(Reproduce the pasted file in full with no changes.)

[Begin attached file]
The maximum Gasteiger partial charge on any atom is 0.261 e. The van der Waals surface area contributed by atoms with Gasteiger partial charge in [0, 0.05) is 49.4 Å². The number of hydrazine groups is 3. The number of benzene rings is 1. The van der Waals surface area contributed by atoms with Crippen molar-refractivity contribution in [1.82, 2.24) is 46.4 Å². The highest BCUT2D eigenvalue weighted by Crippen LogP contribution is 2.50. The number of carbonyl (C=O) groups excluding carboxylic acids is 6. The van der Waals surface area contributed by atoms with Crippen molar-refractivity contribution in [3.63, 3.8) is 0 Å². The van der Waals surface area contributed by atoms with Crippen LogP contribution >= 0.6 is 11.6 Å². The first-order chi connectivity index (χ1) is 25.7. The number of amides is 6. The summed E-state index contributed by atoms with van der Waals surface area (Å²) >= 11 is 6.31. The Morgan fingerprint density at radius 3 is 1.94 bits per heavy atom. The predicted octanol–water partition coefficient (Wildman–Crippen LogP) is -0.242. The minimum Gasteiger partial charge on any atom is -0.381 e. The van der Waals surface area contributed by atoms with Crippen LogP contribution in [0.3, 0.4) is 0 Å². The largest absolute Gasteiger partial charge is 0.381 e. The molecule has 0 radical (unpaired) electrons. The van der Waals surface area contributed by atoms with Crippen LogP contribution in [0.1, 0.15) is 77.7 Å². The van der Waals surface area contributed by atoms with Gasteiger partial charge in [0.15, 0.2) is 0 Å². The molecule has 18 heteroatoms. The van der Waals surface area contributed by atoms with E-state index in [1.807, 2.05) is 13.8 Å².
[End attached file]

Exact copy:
The maximum Gasteiger partial charge on any atom is 0.261 e. The van der Waals surface area contributed by atoms with Gasteiger partial charge in [0, 0.05) is 49.4 Å². The number of hydrazine groups is 3. The number of benzene rings is 1. The van der Waals surface area contributed by atoms with Crippen molar-refractivity contribution in [1.82, 2.24) is 46.4 Å². The highest BCUT2D eigenvalue weighted by Crippen LogP contribution is 2.50. The number of carbonyl (C=O) groups excluding carboxylic acids is 6. The van der Waals surface area contributed by atoms with Crippen molar-refractivity contribution in [3.63, 3.8) is 0 Å². The van der Waals surface area contributed by atoms with Crippen LogP contribution >= 0.6 is 11.6 Å². The first-order chi connectivity index (χ1) is 25.7. The number of amides is 6. The summed E-state index contributed by atoms with van der Waals surface area (Å²) >= 11 is 6.31. The Morgan fingerprint density at radius 3 is 1.94 bits per heavy atom. The predicted octanol–water partition coefficient (Wildman–Crippen LogP) is -0.242. The minimum Gasteiger partial charge on any atom is -0.381 e. The van der Waals surface area contributed by atoms with Crippen LogP contribution in [0.3, 0.4) is 0 Å². The largest absolute Gasteiger partial charge is 0.381 e. The molecule has 0 radical (unpaired) electrons. The van der Waals surface area contributed by atoms with Crippen LogP contribution in [0.1, 0.15) is 77.7 Å². The van der Waals surface area contributed by atoms with Gasteiger partial charge in [0.15, 0.2) is 0 Å². The molecule has 18 heteroatoms. The van der Waals surface area contributed by atoms with E-state index in [1.807, 2.05) is 13.8 Å².